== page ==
Hallucinogens and Cannabinoids for Headache


  • Conflict of Interest: The author reports no conflict of interest.

B. McGeeney, Department of Neurology, 72 East Concord St. Boston, MA 02118, USA, email: bmcg@bu.edu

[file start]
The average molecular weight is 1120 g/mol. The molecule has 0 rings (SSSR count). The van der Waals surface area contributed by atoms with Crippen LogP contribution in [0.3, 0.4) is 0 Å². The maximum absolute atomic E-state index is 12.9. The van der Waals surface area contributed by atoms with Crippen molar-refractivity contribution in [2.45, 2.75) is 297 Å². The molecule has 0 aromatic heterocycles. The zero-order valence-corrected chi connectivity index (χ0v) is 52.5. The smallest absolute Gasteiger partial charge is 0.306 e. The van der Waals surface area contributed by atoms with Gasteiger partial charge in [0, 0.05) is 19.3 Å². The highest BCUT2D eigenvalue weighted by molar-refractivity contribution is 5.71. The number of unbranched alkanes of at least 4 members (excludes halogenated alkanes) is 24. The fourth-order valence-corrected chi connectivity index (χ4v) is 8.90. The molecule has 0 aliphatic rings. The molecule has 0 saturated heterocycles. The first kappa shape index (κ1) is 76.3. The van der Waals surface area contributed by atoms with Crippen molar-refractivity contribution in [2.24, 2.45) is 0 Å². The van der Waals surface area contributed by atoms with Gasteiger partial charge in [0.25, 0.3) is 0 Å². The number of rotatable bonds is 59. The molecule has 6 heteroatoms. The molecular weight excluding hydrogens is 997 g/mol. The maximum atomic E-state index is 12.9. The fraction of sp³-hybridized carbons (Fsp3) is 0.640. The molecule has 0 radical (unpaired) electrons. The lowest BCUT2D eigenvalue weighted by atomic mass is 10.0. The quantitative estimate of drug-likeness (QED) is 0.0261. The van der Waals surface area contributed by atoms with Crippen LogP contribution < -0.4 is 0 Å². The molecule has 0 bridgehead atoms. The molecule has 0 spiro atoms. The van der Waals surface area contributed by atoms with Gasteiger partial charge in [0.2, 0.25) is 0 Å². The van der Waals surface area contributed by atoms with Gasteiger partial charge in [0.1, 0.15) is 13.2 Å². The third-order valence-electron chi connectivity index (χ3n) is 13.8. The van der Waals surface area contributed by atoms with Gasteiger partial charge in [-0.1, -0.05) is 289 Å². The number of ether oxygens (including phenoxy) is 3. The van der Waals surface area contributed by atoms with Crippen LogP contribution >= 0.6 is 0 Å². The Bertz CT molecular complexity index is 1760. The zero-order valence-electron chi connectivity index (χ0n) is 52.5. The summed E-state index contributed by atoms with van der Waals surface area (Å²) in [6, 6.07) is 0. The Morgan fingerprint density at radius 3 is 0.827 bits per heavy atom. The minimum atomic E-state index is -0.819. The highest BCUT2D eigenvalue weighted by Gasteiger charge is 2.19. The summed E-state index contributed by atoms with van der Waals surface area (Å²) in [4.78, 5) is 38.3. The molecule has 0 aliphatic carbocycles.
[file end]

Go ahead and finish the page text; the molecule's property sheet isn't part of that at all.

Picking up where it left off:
Most hallucinogens and cannabinoids fall into Federal Controlled Substances schedule 1, meaning they cannot be prescribed by practitioners, allegedly have no accepted medical use, and have a high abuse potential. The legal and regulatory status has inhibited clinical research on these substances such that there are no blinded studies from which to assess true efficacy. Despite such classification, hallucinogens and cannabinoids are used by patients with headache on occasion. Cannabinoids in particular have a long history of use for headache and migraine before prohibition and are still used by patients as a migraine abortive. Hallucinogens are being increasing used by cluster headache patients outside of physician recommendation mainly to abort a cluster period and to maintain quiescence for which there is considerable anecdotal success.